Certifications: CISSP, MCSE+I, MCSE: Security, MCSE: Messaging, MCDST, MCDBA, MCTS, OCP, CCNP, CCDP, CCNA Security, CCNA Voice, CNE, SCSA, Security+, Linux+, Server+, Network+, A+
    WIP: Just about everything!
  14. dmarsh

    dmarsh Terabyte Poster

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    IMHO - In my honest opinion :D

    I meant the SCJP, its similar enough to C# so that the effort won't be wasted if you decide to change tack later, its only one exam instead of 2-4 for the MS certs. The one exam is hard and covers alot of ground but its all fundamental stuff you should know as a programmer and the sylabus starts from the ground up so potentially you can study from just one text.

    If you have some experience then the MS certs become more of an option, I used the MS press books for C#, they were good for the exams but fairly average quality books overall.

    Perhaps someone else can help with VB .Net book reccomendations ?

    Theres this :-
    http://www.amazon.com/exec/obidos/ASIN/0735613753/ref=nosim/visualbasicbookr

    The problem you will have is whether to buy a VB 6 -> .Net conversion book or a 'from the ground up' book, I don't know which would be more suitable for you, bear this in mind when looking at the books, I think the 'step by step' titles are microsofts attempt at addressing this.

    You'll need to first learn VB .Net using at least one good book, then you can think about the various exams and certs, MS generally produces a training book per exam. So certification will involve at least four fairly large books really.
     
    Certifications: CITP, BSc, HND, SCJP, SCJD, SCWCD, SCBCD, SCEA, N+, Sec+, Proj+, Server+, Linux+, MCTS, MCPD, MCSA, MCITP, CCDH
  15. Tinus1959

    Tinus1959 Gigabyte Poster

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    Certifications: See my signature
    WIP: MCSD, MCAD, CCNA, CCNP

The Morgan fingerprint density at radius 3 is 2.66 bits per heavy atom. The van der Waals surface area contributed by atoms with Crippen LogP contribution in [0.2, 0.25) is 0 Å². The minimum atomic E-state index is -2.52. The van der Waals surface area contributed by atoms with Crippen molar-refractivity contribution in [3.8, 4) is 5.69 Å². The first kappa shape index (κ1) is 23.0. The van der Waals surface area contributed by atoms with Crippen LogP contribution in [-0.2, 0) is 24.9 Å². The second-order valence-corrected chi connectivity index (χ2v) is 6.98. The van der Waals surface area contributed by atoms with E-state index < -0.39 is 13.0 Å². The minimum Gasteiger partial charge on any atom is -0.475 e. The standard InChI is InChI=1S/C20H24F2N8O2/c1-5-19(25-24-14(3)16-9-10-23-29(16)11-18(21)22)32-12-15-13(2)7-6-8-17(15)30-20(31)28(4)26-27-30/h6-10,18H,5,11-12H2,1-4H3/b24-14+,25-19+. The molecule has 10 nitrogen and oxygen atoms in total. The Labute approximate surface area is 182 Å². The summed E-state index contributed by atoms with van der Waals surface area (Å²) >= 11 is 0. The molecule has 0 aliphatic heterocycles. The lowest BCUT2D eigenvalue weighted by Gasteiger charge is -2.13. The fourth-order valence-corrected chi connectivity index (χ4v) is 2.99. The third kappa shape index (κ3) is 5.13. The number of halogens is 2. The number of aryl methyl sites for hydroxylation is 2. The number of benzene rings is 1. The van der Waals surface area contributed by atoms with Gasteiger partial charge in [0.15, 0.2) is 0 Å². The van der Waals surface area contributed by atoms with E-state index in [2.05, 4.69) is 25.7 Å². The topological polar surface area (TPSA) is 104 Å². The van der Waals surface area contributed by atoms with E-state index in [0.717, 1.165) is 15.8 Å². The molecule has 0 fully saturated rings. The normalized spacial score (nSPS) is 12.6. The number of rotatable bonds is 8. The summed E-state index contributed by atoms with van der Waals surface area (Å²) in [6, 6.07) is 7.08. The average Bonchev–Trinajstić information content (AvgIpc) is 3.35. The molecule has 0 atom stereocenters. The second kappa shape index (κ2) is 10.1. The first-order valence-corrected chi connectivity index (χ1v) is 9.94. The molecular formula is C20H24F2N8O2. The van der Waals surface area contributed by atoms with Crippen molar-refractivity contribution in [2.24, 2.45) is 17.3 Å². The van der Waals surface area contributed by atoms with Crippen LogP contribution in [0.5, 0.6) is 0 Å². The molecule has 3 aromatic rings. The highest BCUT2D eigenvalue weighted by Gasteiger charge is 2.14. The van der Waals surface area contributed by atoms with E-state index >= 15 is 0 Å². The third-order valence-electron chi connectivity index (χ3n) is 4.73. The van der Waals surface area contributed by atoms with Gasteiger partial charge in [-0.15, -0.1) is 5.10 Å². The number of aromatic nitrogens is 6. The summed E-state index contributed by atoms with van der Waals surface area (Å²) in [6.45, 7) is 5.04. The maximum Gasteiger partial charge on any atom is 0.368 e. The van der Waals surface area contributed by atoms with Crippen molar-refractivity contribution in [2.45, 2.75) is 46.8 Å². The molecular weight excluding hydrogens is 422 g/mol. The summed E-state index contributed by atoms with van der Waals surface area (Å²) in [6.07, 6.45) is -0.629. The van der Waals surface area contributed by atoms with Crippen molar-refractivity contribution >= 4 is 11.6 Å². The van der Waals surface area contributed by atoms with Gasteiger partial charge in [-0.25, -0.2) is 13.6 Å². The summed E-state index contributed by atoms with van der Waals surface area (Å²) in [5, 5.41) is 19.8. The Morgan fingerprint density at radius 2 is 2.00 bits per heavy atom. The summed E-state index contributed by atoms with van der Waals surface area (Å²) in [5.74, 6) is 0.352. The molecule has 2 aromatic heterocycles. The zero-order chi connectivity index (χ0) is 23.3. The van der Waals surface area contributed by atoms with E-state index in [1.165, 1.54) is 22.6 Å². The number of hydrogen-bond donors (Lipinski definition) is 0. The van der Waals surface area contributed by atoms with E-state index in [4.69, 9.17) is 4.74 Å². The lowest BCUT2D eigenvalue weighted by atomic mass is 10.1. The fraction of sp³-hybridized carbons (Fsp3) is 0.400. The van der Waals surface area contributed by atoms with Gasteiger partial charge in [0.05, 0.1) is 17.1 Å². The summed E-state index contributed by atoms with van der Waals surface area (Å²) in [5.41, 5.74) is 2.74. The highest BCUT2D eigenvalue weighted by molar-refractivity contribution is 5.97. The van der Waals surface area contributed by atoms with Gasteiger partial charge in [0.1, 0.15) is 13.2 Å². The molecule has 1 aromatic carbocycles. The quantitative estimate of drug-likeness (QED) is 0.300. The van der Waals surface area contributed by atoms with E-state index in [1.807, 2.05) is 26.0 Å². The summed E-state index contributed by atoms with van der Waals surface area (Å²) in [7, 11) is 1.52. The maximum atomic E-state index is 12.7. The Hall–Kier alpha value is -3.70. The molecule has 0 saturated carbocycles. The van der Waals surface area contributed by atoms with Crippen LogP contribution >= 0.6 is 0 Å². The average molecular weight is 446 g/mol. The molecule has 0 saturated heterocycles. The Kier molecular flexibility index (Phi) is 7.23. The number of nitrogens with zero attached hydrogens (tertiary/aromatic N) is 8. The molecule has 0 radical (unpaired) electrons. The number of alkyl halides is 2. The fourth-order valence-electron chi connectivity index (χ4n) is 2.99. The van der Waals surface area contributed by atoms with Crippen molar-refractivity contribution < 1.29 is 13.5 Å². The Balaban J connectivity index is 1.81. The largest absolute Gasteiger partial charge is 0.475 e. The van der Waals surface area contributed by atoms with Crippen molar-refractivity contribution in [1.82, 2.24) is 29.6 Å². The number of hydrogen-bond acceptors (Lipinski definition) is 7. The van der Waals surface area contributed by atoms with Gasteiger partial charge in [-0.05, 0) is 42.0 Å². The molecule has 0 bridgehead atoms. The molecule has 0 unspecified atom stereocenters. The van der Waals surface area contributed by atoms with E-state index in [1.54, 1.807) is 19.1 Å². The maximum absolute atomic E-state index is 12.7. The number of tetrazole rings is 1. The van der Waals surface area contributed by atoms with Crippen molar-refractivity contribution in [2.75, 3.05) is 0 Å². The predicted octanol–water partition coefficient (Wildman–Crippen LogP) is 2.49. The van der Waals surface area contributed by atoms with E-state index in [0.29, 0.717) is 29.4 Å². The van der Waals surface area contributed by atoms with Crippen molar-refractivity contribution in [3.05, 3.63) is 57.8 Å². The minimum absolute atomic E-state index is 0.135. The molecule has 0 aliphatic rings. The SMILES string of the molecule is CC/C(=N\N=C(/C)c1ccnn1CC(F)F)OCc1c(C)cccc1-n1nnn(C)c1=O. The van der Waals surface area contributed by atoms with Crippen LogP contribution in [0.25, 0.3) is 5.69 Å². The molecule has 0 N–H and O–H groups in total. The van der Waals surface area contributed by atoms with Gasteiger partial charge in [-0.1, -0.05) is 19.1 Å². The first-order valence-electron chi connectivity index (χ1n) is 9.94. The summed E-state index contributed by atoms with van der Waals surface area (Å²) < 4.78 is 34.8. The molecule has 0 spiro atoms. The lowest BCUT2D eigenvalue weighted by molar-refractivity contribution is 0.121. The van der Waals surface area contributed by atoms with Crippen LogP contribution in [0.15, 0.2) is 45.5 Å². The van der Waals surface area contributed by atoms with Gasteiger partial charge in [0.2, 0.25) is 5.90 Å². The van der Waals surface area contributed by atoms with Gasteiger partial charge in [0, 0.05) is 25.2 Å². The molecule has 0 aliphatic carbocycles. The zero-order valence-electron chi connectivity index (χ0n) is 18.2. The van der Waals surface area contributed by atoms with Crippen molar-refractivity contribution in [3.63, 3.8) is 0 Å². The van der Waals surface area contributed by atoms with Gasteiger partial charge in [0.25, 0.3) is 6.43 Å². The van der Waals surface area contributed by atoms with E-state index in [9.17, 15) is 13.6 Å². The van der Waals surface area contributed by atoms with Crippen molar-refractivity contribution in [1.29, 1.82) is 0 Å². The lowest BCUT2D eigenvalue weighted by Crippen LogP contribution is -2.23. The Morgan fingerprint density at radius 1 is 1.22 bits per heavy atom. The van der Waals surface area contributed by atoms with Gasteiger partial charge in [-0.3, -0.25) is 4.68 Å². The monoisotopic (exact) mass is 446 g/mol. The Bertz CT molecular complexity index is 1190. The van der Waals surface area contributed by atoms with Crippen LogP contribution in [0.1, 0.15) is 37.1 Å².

16. dmarsh

    dmarsh Terabyte Poster

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    Opps yep, thats what i meant to say ! :biggrin (Edited now..)
     
    Certifications: CITP, BSc, HND, SCJP, SCJD, SCWCD, SCBCD, SCEA, N+, Sec+, Proj+, Server+, Linux+, MCTS, MCPD, MCSA, MCITP, CCDH
  17. UCHEEKYMONKEY
    Honorary Member

    UCHEEKYMONKEY R.I.P - gone but never forgotten. Gold Member

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    Hello and Welcome to CF:biggrin

    Besdies the website Tinus posted there is another dedicated to give advice on IT Certifiaction Routes and that is

    CERTZ.COM

    The website also contains a top 50 list of all the IT Certifcate websites

    Click Here to See 8)
     
    Certifications: Comptia A+
    WIP: Comptia N+
  18. dmarsh

    dmarsh Terabyte Poster

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    Top 50 ? theres only 6 sites and CertForums isn't one of them ! :blink

    Brainbench a top site ? Don't make me laugh....
     
    Certifications: CITP, BSc, HND, SCJP, SCJD, SCWCD, SCBCD, SCEA, N+, Sec+, Proj+, Server+, Linux+, MCTS, MCPD, MCSA, MCITP, CCDH
  19. UCHEEKYMONKEY
    Honorary Member

    UCHEEKYMONKEY R.I.P - gone but never forgotten. Gold Member

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    Your right that is a bit pants!

    So here's another link:-

    The Web's 10 best IT certification sites, Part One :biggrin

    Hosted by ZDnet (IT news group)8)
     
    Certifications: Comptia A+
    WIP: Comptia N+
  20. urbycoz

    urbycoz New Member

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    One problem I am foreseeing with self-study, rather than using a training school, is that I am not sure what level of ability I should be at before taking the exam.

    I have read a beginner's guide (learn vb.net in 24hrs type of thing), so I know a good bit about the language. I'm guessing I should know a bit more before thinking about certification, right?

    Any useful indications of when you know enough to take exam?